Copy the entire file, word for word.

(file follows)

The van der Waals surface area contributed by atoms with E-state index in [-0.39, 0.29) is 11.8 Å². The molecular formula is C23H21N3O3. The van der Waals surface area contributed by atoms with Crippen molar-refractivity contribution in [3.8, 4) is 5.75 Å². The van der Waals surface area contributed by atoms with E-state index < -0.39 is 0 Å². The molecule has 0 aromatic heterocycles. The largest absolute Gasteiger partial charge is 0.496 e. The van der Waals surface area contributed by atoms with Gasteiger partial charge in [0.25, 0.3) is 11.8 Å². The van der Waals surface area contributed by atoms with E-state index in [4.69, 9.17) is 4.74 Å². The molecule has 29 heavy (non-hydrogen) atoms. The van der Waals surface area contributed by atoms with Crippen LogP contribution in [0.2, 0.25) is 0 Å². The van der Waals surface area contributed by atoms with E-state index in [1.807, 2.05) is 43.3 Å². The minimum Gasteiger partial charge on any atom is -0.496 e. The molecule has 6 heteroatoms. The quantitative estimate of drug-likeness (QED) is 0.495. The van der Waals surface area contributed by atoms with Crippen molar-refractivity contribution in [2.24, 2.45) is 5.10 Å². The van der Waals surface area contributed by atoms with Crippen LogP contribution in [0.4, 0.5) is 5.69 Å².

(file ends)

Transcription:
The van der Waals surface area contributed by atoms with E-state index in [-0.39, 0.29) is 11.8 Å². The molecular formula is C23H21N3O3. The van der Waals surface area contributed by atoms with Crippen molar-refractivity contribution in [3.8, 4) is 5.75 Å². The van der Waals surface area contributed by atoms with E-state index < -0.39 is 0 Å². The molecule has 0 aromatic heterocycles. The largest absolute Gasteiger partial charge is 0.496 e. The van der Waals surface area contributed by atoms with Gasteiger partial charge in [0.25, 0.3) is 11.8 Å². The van der Waals surface area contributed by atoms with E-state index in [4.69, 9.17) is 4.74 Å². The molecule has 29 heavy (non-hydrogen) atoms. The van der Waals surface area contributed by atoms with Crippen LogP contribution in [0.2, 0.25) is 0 Å². The van der Waals surface area contributed by atoms with E-state index in [1.807, 2.05) is 43.3 Å². The minimum Gasteiger partial charge on any atom is -0.496 e. The molecule has 6 heteroatoms. The quantitative estimate of drug-likeness (QED) is 0.495. The van der Waals surface area contributed by atoms with Crippen molar-refractivity contribution in [2.24, 2.45) is 5.10 Å². The van der Waals surface area contributed by atoms with Crippen LogP contribution in [0.4, 0.5) is 5.69 Å².